While Bush takes a siesta, Howard Dean is sleepless

Look out, Dubya, Howard Dean is treading on your turf. But while President Bush kicks back for a nap at his Crawford ranch, Dean, a Democratic presidential candidate and former Vermont governor, swings his "Sleepless Summer" campaign through Texas later this month. Dean will visit San Antonio August 25.

La Villita Assembly Hall
418 La Villita St.
August 25
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And thanks to Dean's successful grassroots campaign and Internet savvy, thousands of Texans are ready to greet him: from moderate Republicans to Libertarians, Democrats to Greens, college students voting for the first time to older voters who cast their ballots for George McGovern in 1972.

Matt Glazer, a 21-year-old Trinity University student, is working on Dean's campaign in Bexar County. He said Dean's web presence has tapped into an entire generation of voters ignored by the Gephardt-Lieberman-Graham axis of Ludditeness. "I don't think anybody realized how important the Internet is until McCain ran in 2000 and now with Dean," Glazer said. "We're the point-and-click generation."

With 8,000 petition signatures, Dean has qualified to appear on the Texas ballot. Former state legislator Glen Maxey, who is working on Dean's Texas campaign, said that the Web has enabled him to reach far more potential supporters than a phone tree would have accomplished. "I have an entire fraternity house working for Howard Dean. If I tried to call those kids I couldn't find them," Maxey said.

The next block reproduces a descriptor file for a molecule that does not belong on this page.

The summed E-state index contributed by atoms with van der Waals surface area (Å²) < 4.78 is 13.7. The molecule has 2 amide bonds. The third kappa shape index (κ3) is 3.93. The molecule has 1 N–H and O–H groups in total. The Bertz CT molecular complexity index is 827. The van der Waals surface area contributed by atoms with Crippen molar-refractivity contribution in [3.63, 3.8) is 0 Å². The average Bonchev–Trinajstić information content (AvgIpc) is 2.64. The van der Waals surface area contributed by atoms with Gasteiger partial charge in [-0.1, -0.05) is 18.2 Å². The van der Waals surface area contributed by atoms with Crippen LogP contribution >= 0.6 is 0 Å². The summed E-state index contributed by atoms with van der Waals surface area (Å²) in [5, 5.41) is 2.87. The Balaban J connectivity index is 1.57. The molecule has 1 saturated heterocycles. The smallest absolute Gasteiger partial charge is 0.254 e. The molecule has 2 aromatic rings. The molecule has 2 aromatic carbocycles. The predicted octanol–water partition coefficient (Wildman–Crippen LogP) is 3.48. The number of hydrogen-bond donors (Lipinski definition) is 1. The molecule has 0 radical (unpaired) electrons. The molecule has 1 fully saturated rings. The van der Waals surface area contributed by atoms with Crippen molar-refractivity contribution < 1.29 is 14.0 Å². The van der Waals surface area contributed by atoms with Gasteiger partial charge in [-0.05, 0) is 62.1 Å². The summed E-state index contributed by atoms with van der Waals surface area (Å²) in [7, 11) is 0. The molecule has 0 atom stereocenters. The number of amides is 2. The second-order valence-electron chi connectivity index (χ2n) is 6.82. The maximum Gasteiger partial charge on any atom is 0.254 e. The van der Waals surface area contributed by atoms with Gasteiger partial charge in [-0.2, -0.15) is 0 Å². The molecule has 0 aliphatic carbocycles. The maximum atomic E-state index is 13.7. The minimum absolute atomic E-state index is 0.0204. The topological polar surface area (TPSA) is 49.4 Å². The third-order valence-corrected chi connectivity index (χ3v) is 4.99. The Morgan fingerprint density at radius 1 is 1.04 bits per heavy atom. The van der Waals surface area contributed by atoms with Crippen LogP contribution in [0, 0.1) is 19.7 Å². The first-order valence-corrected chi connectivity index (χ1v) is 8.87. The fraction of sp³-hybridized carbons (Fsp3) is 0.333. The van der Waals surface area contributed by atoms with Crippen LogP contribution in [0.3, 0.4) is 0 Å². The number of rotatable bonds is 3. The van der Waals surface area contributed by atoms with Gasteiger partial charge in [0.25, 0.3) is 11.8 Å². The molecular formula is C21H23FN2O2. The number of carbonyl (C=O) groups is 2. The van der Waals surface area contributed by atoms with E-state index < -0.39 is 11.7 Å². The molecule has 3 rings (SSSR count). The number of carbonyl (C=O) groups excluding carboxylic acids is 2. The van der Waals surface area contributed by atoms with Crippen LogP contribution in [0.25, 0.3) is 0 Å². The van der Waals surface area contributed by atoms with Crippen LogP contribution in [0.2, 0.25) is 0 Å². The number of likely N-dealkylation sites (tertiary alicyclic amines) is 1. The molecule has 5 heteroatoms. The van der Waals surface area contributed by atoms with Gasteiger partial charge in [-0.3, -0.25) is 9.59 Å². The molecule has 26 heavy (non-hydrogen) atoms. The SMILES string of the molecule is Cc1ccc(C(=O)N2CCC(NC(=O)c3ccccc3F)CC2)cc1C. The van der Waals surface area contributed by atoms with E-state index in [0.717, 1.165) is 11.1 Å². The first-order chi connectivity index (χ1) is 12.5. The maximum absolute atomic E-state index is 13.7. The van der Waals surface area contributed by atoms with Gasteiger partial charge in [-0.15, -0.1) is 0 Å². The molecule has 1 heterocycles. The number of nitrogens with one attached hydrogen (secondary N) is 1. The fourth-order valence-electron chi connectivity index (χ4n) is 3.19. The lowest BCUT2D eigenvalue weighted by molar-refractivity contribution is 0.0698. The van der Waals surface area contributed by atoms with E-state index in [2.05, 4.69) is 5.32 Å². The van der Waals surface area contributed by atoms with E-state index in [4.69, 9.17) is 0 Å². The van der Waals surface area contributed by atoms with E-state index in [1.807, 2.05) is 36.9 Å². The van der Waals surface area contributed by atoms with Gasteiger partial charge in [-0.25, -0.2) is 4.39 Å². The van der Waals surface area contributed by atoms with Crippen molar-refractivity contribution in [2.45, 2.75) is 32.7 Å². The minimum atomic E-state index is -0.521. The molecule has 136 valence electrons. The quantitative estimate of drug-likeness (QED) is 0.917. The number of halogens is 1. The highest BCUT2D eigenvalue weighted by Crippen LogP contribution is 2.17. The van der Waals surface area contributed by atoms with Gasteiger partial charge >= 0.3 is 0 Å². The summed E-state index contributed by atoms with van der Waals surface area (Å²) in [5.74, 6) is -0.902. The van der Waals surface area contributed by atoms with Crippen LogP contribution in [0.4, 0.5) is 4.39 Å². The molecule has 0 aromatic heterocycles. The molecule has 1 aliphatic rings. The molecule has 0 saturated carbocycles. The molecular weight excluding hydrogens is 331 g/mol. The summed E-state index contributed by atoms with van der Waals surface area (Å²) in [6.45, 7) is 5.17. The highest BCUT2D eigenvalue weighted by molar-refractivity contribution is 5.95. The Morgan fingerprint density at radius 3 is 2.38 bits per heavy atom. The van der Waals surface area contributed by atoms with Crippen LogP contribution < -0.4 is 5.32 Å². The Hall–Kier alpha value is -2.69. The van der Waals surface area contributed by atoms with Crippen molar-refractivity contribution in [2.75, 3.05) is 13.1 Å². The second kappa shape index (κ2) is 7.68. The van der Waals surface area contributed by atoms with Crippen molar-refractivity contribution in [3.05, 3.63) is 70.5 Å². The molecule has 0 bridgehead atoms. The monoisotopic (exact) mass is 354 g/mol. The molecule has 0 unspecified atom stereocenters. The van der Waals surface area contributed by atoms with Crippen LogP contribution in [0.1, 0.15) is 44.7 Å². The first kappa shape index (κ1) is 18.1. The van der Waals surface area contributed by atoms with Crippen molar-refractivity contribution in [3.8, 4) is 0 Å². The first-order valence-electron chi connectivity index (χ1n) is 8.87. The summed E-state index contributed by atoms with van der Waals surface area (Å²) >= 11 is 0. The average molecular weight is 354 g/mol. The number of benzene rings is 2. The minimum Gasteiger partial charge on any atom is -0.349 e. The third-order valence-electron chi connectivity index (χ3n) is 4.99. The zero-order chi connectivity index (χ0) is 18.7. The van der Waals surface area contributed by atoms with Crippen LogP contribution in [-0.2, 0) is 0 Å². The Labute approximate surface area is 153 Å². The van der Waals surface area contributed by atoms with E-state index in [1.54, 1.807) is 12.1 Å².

And now for the message: Dean directly opposes Bush's stance on the war in Iraq, tax cuts, health care, the economy, and civil rights. "Texans want people who will talk directly to them about the issues," Maxey said. "Dean has tapped into a real anger about what's happening in the country and globally."

Dean's appeal crosses party lines and he is resonating with new voters; his Web site lists such links as "African Americans for Dean," "Med Students for Dean," and "Progressive Christians for Dean," even "Republicans for Dean."

"The issue is new people," Maxey said. "I just got off the phone with a Libertarian who wants to organize in Brownsville. He's afraid of the Patriot Act. A president of the Rotary Club in Lufkin is worried about East Texas and jobs. We have farm workers in the valley."

Maxey said he believes Dean can court the much-coveted Hispanic vote in Texas and elsewhere, primarily through precinct- and neighborhood-level organizing. "I don't know that you have to talk to Hispanics differently than anybody else when talking about the issues. They're concerned about jobs and education and the economy."

Dean's support of civil unions - as Vermont governor, he signed a law recognizing this legal ceremony for gays and lesbians `See "A civil action," Current, September 26-October 2, 2002` - could be a vulnerability in Texas. •


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